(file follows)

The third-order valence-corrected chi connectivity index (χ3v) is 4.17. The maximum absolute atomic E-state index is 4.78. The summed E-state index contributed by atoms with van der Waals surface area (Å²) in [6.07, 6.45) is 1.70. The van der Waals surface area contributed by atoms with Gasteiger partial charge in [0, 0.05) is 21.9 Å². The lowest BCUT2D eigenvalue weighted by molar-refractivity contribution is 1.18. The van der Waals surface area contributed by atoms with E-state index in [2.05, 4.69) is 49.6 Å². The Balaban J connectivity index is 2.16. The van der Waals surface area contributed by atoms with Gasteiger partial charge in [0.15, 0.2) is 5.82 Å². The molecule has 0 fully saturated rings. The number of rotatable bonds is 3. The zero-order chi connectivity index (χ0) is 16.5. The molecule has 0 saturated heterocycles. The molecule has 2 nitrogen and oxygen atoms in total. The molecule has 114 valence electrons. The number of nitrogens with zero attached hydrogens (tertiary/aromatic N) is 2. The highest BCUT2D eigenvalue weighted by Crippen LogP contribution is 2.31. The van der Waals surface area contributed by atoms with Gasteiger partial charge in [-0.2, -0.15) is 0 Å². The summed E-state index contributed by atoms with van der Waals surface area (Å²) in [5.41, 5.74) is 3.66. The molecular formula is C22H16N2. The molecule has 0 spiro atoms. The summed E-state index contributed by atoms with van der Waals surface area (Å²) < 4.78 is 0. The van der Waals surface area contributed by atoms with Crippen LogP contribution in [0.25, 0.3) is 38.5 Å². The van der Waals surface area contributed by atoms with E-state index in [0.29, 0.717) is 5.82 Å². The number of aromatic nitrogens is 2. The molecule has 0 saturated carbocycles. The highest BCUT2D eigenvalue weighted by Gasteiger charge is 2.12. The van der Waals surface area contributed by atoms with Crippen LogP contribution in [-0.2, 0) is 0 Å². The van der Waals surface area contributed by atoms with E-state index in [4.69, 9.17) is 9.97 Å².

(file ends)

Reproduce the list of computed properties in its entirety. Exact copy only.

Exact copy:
The third-order valence-corrected chi connectivity index (χ3v) is 4.17. The maximum absolute atomic E-state index is 4.78. The summed E-state index contributed by atoms with van der Waals surface area (Å²) in [6.07, 6.45) is 1.70. The van der Waals surface area contributed by atoms with Gasteiger partial charge in [0, 0.05) is 21.9 Å². The lowest BCUT2D eigenvalue weighted by molar-refractivity contribution is 1.18. The van der Waals surface area contributed by atoms with E-state index in [2.05, 4.69) is 49.6 Å². The Balaban J connectivity index is 2.16. The van der Waals surface area contributed by atoms with Gasteiger partial charge in [0.15, 0.2) is 5.82 Å². The molecule has 0 fully saturated rings. The number of rotatable bonds is 3. The zero-order chi connectivity index (χ0) is 16.5. The molecule has 0 saturated heterocycles. The molecule has 2 nitrogen and oxygen atoms in total. The molecule has 114 valence electrons. The number of nitrogens with zero attached hydrogens (tertiary/aromatic N) is 2. The highest BCUT2D eigenvalue weighted by Crippen LogP contribution is 2.31. The van der Waals surface area contributed by atoms with Gasteiger partial charge in [-0.2, -0.15) is 0 Å². The summed E-state index contributed by atoms with van der Waals surface area (Å²) in [5.41, 5.74) is 3.66. The molecular formula is C22H16N2. The molecule has 0 spiro atoms. The summed E-state index contributed by atoms with van der Waals surface area (Å²) < 4.78 is 0. The van der Waals surface area contributed by atoms with Crippen LogP contribution in [0.25, 0.3) is 38.5 Å². The van der Waals surface area contributed by atoms with E-state index in [0.29, 0.717) is 5.82 Å². The number of aromatic nitrogens is 2. The molecule has 0 saturated carbocycles. The highest BCUT2D eigenvalue weighted by Gasteiger charge is 2.12. The van der Waals surface area contributed by atoms with Crippen LogP contribution in [-0.2, 0) is 0 Å². The van der Waals surface area contributed by atoms with E-state index in [4.69, 9.17) is 9.97 Å².